Sanjan’s ‘walking’ mango tree ‘travels’ through time (With Images)June 13th, 2011 - 2:43 pm ICT by IANS
Sanjan (Gujarat), June 13 (IANS) An old mango tree has become the pride of this Gujarat village, not merely because of its age - which, according to the villagers, is over a thousand years - but also because of its ability to “walk”.
Ask any villager in Sanjan Bandar in Bulsar district of south Gujarat, and he will insist that the mango tree in late Vali Ahmed Achchu’s farmland has moved about 200 metres from its original place in more than two centuries and is continuing its “walk”.
The mango tree (Mangifera Indica), which finds mention in the list of 50 heritage trees of Gujarat, has several unique features not seen elsewhere, says H.S. Singh, additional principal chief conservator of forests.
Its branches grow parallel to the ground from the main stem. Roots develop from a part of the branch that touches the ground, which develops in the form of a stem and the original stem dries off, he points out.
The branch keeps on growing parallel to the ground from the new stem and new roots appear in the same pattern.
“This process has continued for several hundred years, perhaps over a thousand years”, Singh says, explaining the villagers’ claim that the tree is “walking”.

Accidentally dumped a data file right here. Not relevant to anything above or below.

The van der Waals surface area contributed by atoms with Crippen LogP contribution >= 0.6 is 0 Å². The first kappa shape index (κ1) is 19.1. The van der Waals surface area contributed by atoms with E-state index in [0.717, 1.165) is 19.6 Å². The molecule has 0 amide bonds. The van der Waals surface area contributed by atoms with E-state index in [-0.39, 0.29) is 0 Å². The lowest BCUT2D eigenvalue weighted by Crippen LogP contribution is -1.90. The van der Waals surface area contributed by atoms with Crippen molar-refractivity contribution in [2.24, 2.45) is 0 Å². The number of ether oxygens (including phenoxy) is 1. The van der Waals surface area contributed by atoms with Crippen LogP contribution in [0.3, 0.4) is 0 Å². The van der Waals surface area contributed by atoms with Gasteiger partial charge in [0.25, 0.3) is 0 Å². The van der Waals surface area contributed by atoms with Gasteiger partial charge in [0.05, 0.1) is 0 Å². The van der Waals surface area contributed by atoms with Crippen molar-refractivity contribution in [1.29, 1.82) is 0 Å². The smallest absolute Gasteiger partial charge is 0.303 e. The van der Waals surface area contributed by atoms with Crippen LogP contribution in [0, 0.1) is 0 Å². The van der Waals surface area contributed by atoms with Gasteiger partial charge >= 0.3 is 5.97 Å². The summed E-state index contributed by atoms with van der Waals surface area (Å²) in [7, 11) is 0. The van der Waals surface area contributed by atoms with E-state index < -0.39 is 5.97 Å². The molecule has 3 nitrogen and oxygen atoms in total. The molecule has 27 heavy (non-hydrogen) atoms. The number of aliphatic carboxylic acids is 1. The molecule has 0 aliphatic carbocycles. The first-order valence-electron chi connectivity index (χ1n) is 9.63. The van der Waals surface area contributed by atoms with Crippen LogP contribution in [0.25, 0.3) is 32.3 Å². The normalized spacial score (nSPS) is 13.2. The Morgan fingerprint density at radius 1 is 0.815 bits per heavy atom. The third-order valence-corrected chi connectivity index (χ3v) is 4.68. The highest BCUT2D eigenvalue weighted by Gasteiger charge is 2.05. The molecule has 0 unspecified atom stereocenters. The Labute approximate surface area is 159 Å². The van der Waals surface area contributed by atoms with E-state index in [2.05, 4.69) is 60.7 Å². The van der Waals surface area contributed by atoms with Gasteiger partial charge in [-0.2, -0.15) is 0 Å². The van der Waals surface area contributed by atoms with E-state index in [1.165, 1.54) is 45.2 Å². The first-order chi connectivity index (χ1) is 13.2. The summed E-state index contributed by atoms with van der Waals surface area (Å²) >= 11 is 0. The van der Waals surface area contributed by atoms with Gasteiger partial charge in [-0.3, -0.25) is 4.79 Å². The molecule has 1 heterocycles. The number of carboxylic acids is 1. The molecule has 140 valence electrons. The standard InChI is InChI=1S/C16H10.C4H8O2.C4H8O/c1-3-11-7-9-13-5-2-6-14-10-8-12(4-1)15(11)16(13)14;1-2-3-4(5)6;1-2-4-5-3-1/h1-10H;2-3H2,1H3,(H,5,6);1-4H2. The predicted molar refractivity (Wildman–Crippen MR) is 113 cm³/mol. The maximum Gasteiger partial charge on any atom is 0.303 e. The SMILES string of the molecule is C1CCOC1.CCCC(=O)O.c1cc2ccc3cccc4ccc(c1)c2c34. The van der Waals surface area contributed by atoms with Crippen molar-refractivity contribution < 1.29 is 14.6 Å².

Data collected by forest officials and information handed down through generations of villagers indicate that the mango tree may have been planted by early Parsi settlers about 1,300 years ago.
The age, however, still remains unverified.
Sanjan is believed to have been founded by Zoroastrian refugees who sought asylum in Gujarat in 936. They are said to have named the settlement after Sanjan in Greater Khorasan, the city of their origin.
Sanjan town is located close to the union territory of Daman, a former Portuguese colony.
Vali’s 30-year-old son Altaf says that the farmland with the “walking” mango tree was purchased by his grandfather Ahmed Achchu over 100 years ago.
The Achchu family - Altaf, his eight brothers and their children - owns a total of 22 acres of farmland.
Many old timers claim that the tree has “moved away” from its original site and still keeps moving towards the east.
Altaf says that the tree has moved by about 20 metres between two generations, as vouched for by his parents.
Diwal Kaka, a 90-year-old tribal who has never travelled outside the village, also vouches for the leisurely walk of the mango tree.
“It must have moved about 200 metres over the past 250 years - three to four metres every 20 to 25 years,” he claims.
Altaf remembers how the late Ganglibai, another old villager who tended to the tree, used to talk about the mango tree for hours.
Altaf also claims that parts of the tree carry medicinal properties.
The mangoes from the tree are comparatively smaller in size and turn flaming red when ripe.
According to Singh, the tree has been the subject of many studies and all efforts to graft it have failed.
“Last year the forest department took almost 500 samples from the tree for grafting, but officials later told me that all had failed,” he said.
(R.K. Misra can be contacted on firstname.lastname@example.org)
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